Moisture Control:

This obviously, for good reason, is a concern of home and building owners alike.  Because of that, research has recently been done by the Oak Ridge National Laboratory and supported by the Department of Energy, validating EIFS as the “best performing cladding” in relation to thermal and moisture control when compared to brick, stucco, and cementitious fiberboard (commonly known as fiber cement) siding.

 

A couple of the reasons that EIFS is performing to these standards is the addition of a drainage cavity that permits the evacuation of any incidental moisture accumulation to be removed.  In addition, it provides protection to the substrate by the use of a liquid applied water resistive barrier (WRB).  A water-resistant base coat has also been added that is applied on top of the insulation to serve as a weather barrier.

 

These are some of the advancements the EIFS industry made to address previous issues that arose.

Energy Efficiency:

I’m sure you’ve heard of the Better Building Challenge that the current Administration has been promoting.  As part of that there is the 2012 Better Building Federal Award Program, that’s looking at energy reductions in federal buildings through a 12 month period.  This past month there were several write-ups about the current standings of this competition, with results expected next month.  Currently, the building with EIFS as a exterior wall cladding has seen energy reductions of 47% over the last year, more than 15% better than the building currently in second place.

Additionally, the National Institute of Standards and Technology (NIST) have completed a life cycle analysis of EIFS, pertaining to energy efficiency, determining it outpaces other exterior cladding options.

Insurance:

I believe there was a comment about insurance and I’d point you to our insurance page of our website.  Over the last year, with the advancements being made, several more providers are coming to the table with insurance coverage with others going back to review their older policies.

I hope this information provides helpful update to you and any of your clients it may get to.  Hopefully we continue to see positive signs in the housing market, for all of us.

 

 

12 Comments

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12 responses to “Dryvit stucco – bonus or plague?

  1. anon

    I’m guessing you are going for some pun with the way you spelled Drivit? It’s actually Dryvit but I sense you were trying to tell us it was Drivel?

  2. Anonymous

    My parent’s home in Virginia Beach is clad with Drivit. It has been an awful experience to say the very least, for all the reasons you list.

  3. Greenwich Gal

    This is why I like to buy older construction, pre-war. Even with the necessary renovations, you just can’t build them like that anymore. (I guess you can but todays price is ourageous.) Solid construction, materials and craftsmanship. I hate all this fake stuff.

  4. Anonymous

    Enjoy posts like this. Truthful things about housing that aren’t obvious to consumers until too late.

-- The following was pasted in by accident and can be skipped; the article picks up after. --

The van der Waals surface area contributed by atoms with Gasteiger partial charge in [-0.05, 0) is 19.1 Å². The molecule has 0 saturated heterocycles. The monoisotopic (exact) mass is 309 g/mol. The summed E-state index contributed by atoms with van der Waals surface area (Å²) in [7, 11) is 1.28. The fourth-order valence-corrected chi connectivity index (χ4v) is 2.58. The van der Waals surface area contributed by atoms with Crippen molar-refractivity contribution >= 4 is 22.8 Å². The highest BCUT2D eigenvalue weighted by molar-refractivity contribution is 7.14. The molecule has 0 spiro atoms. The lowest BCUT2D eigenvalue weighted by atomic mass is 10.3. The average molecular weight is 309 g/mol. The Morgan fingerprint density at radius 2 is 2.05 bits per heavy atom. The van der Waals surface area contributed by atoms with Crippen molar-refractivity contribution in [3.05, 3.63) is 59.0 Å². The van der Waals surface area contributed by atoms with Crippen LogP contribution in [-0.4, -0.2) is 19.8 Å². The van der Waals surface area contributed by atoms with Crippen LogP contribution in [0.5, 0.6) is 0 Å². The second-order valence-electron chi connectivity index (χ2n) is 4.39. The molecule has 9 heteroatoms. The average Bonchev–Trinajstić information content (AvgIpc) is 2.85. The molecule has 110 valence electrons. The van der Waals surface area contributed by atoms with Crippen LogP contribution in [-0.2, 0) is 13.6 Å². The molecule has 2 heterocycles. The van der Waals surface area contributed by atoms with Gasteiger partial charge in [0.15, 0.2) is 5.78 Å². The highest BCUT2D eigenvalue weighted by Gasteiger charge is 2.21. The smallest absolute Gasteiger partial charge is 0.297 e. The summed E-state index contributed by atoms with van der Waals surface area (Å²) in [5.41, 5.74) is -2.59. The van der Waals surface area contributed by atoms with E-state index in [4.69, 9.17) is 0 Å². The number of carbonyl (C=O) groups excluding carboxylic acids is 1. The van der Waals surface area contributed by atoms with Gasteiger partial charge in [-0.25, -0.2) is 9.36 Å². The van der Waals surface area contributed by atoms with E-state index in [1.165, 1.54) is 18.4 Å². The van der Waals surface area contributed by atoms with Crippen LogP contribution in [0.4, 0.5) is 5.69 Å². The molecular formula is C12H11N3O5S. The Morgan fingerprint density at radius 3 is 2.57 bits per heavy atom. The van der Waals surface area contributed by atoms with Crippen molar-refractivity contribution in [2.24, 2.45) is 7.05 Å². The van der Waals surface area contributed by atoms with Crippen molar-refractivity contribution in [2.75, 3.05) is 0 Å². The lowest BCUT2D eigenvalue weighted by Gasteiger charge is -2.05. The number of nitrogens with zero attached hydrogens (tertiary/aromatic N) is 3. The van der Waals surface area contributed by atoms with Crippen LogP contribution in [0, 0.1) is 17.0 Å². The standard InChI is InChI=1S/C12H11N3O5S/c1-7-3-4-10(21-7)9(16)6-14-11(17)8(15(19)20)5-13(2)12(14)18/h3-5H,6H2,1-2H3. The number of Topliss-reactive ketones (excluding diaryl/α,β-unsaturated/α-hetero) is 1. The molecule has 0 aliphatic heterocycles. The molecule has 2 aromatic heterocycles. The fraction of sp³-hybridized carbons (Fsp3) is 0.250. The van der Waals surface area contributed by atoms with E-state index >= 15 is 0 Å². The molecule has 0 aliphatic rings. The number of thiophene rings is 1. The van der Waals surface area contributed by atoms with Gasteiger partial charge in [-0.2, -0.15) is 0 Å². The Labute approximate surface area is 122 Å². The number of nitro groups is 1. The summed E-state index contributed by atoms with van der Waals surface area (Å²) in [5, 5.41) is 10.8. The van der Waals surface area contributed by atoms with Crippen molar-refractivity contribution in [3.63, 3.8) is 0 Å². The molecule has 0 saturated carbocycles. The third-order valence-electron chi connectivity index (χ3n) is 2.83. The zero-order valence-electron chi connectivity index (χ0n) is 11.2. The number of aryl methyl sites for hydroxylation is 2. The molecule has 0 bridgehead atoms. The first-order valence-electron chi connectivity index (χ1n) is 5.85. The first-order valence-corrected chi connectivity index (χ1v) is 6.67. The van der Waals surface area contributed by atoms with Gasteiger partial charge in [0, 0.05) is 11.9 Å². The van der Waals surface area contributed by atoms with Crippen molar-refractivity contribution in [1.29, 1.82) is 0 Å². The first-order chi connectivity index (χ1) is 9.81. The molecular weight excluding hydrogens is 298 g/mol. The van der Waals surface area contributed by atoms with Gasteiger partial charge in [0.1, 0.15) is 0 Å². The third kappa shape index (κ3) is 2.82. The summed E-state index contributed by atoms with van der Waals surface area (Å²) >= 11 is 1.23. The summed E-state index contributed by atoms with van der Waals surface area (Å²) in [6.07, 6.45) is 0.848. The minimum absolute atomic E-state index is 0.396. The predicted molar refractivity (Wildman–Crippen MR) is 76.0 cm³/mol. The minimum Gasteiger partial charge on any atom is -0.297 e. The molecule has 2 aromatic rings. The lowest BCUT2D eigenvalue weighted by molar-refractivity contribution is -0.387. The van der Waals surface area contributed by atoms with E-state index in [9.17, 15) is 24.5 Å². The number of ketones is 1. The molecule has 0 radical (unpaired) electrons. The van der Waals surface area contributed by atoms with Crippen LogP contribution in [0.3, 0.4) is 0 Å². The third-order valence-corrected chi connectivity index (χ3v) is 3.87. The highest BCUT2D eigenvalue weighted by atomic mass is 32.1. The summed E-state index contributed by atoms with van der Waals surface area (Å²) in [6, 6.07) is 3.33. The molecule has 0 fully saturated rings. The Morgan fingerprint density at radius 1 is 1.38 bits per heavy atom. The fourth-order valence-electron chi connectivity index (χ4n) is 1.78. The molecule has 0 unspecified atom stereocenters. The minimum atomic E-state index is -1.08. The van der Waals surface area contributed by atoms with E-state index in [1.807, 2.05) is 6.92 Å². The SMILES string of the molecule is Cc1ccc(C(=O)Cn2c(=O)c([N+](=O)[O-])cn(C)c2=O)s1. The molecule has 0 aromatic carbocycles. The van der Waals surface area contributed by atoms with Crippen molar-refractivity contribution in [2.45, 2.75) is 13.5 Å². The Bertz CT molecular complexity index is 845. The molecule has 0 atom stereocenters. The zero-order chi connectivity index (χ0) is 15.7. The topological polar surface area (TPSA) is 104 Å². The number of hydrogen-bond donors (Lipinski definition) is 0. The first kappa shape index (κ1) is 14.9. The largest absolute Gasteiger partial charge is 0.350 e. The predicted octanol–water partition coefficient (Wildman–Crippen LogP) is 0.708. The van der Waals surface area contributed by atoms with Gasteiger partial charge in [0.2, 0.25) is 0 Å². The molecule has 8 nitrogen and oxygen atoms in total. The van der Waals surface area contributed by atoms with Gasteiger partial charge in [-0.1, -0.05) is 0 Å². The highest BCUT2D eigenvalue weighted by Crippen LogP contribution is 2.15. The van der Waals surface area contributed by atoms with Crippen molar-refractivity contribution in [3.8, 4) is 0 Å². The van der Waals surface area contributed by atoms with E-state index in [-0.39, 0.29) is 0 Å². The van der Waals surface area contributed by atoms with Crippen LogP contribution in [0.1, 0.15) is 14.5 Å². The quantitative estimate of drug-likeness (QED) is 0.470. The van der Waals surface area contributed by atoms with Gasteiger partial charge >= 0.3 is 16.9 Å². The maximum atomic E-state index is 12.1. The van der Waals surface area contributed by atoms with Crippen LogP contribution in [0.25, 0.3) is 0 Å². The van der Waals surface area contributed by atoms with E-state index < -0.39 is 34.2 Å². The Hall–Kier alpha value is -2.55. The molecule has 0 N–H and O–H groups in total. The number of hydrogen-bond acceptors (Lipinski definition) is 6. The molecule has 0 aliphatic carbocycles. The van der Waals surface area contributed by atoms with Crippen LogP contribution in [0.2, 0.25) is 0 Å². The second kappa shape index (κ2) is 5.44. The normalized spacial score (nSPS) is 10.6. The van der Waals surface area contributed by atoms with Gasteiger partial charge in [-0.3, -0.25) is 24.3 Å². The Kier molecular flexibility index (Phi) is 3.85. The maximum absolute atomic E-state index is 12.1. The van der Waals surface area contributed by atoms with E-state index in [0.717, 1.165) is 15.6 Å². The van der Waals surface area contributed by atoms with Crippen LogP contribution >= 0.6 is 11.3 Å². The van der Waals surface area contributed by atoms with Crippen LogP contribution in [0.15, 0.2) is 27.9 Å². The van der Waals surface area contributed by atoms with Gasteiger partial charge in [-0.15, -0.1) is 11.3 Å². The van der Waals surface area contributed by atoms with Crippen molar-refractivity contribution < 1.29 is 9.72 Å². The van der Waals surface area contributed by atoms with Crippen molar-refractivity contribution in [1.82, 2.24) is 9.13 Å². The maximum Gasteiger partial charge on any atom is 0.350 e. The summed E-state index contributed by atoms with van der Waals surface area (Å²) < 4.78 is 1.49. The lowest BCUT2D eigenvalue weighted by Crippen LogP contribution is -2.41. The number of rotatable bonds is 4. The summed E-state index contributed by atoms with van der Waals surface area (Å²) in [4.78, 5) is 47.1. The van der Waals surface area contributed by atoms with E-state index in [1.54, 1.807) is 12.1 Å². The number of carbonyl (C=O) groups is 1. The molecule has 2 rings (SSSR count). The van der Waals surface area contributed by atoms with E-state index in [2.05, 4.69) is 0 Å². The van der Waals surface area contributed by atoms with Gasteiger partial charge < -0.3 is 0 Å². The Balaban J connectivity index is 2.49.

5. Anonymous

    Most insurance companies won’t insure a builder or contractor unless they accept an EIFS exclusion in their policy. So you don’t see it being used much these days.

  6. One of the issues with Dryvit you mentioned is also a concern for me when it comes to sealing a house to it’s foundation to help with energy efficiency. When you have an energy audit, one of the things that is often put on the list is for you to have someone seal the house onto the cement bottom. I’m sure there’s better wording for what I’m saying. It’s supposed to help a great deal with heating bills, but I thought that maybe since my cellar is 50 years old and has never been sealed and I don’t get mold problems, maybe if I seal it up, I will. There is dampness in my cellar, but no flooding and no mold growing anywhere. I’m not sealing it.

    • Can’t speak to your individual basement but most of them that old will have plenty of ventilation regardless of your attempt to seal them. I’ve read what seems like practical advice on this issue which is, it’s better to have a sealed house where you control the ventilation than an old leaky house with drafts that come and go as they please.

  7. NRA

    Stucco is bad enough… but I’ve always found EIFS to be about as charming as a plastic sofa cover. Then there’s the issue of scale: it visually reduces a mass to a toy-like appearance.

    And another thing… once rodents get behind it, it’s an escalator to the interior. (What, natural creatures are so cute and cuddly, yes?)

    I can dig why Greenwich Gal prefers older construction.

  8. In my experience, having done a lot of business with corporate tranferees, relocation companies want nothing to do with these kind of EIFS systems. In corporate HQ markets like the Basking Ridge, NJ area where I live, and Greenwich, sellers and their agents are marketing their EIFS homes to a smaller buying pool. That ultimately translates to a lower market value.

  9. My only beef with stucco is how hard it can be to inspect by yourself. You can’t do much without tearing apart one area or knowing exactly what you’re doing.

    -Adam Ahmed